The great thing about being a professor is that you come across so many great examples. You teach a concept in class, and that evening, five people send you examples of how they see the ideas applied in their own life. Not all of the examples showcase the underlying principle, but some do, so I’ve been fortunate enough to be able to pass on of these examples in Invisible Influence
.The many pages of endnotes speak to the awesome amount of research that went into this book. Were there interesting discoveries in your research that didn't make it into the final book?
One interesting piece of research that got cut was about how situational factors can affect our desire for distinction. Turns out that being hungry encourages people to prefer unique products and services. Hungry people avoid options chosen by others and instead pick things that help them stand out. Pretty surprising stuff!You also cite many original case studies and experiments that you’ve conducted yourself or with colleagues. How do you decide what requires original research on a topic?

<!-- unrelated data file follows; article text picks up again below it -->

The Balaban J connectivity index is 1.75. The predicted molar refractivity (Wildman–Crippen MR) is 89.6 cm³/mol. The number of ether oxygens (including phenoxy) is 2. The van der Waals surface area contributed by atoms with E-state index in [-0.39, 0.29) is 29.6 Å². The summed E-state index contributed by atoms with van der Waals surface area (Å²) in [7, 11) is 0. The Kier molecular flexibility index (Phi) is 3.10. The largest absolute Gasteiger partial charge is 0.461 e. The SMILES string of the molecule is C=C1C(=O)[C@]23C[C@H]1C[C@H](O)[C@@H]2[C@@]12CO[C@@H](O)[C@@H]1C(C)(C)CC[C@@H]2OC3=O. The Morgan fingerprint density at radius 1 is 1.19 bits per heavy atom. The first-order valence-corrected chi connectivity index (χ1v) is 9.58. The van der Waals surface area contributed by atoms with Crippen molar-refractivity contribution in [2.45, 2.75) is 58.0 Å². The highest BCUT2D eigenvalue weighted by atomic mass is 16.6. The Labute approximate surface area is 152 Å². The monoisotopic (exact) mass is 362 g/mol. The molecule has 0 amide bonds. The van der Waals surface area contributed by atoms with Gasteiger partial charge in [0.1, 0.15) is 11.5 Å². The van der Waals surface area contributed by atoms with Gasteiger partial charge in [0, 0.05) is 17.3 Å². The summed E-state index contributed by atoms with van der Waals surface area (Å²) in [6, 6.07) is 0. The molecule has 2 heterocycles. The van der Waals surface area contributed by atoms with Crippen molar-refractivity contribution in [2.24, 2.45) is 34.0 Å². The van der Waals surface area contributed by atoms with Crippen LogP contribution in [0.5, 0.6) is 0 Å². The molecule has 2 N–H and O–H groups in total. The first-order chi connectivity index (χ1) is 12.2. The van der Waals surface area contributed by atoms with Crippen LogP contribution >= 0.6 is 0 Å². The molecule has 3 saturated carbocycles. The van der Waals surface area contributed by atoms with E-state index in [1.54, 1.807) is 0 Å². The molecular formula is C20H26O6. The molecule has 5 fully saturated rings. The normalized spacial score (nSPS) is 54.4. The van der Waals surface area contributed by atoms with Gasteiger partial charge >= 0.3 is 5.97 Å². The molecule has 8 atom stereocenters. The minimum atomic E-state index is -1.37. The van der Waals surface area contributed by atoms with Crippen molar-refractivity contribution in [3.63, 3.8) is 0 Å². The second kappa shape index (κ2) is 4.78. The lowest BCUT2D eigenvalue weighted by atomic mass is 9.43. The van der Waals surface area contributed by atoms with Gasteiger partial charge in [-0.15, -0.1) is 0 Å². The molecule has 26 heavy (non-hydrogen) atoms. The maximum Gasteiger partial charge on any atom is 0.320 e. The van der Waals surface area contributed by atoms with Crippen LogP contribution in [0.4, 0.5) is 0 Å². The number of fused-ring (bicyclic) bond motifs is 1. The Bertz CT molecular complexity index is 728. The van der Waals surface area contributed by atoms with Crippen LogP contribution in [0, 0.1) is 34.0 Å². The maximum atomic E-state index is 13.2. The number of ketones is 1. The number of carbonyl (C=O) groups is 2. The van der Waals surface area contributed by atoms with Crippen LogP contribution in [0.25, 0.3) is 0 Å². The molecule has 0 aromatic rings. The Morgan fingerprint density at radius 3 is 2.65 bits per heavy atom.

Tough question. A whole book could probably be written on this topic alone. Everyone is different, but for me personally, research ideas tend to come from the world around me. From wondering why I had such difficulty making a decision or from noticing people doing something that seems unusual. These often serve as the germs of interesting research ideas.You did research on how Hurricane Katrina affected the popularity of “K” baby names. What first interested you in that phenomenon? Why is it such a good example of social influences and trends?